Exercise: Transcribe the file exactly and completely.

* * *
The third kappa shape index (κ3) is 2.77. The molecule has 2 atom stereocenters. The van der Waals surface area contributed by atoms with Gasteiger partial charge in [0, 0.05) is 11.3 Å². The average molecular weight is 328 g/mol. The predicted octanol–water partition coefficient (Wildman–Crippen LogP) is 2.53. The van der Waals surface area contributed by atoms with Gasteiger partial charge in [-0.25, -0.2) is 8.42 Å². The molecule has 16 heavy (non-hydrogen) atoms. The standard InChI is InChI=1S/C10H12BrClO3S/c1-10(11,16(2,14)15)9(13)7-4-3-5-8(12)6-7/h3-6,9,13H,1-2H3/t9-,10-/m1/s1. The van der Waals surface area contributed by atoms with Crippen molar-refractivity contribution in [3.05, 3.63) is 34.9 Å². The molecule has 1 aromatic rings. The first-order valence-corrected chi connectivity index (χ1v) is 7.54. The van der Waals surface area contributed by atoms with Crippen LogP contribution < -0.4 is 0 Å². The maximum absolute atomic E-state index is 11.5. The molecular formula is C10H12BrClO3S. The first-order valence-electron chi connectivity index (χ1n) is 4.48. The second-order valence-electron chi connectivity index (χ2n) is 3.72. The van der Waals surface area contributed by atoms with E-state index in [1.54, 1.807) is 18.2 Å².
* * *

The third kappa shape index (κ3) is 2.77. The molecule has 2 atom stereocenters. The van der Waals surface area contributed by atoms with Gasteiger partial charge in [0, 0.05) is 11.3 Å². The average molecular weight is 328 g/mol. The predicted octanol–water partition coefficient (Wildman–Crippen LogP) is 2.53. The van der Waals surface area contributed by atoms with Gasteiger partial charge in [-0.25, -0.2) is 8.42 Å². The molecule has 16 heavy (non-hydrogen) atoms. The standard InChI is InChI=1S/C10H12BrClO3S/c1-10(11,16(2,14)15)9(13)7-4-3-5-8(12)6-7/h3-6,9,13H,1-2H3/t9-,10-/m1/s1. The van der Waals surface area contributed by atoms with Crippen molar-refractivity contribution in [3.05, 3.63) is 34.9 Å². The molecule has 1 aromatic rings. The first-order valence-corrected chi connectivity index (χ1v) is 7.54. The van der Waals surface area contributed by atoms with Crippen LogP contribution < -0.4 is 0 Å². The maximum absolute atomic E-state index is 11.5. The molecular formula is C10H12BrClO3S. The first-order valence-electron chi connectivity index (χ1n) is 4.48. The second-order valence-electron chi connectivity index (χ2n) is 3.72. The van der Waals surface area contributed by atoms with E-state index in [1.54, 1.807) is 18.2 Å².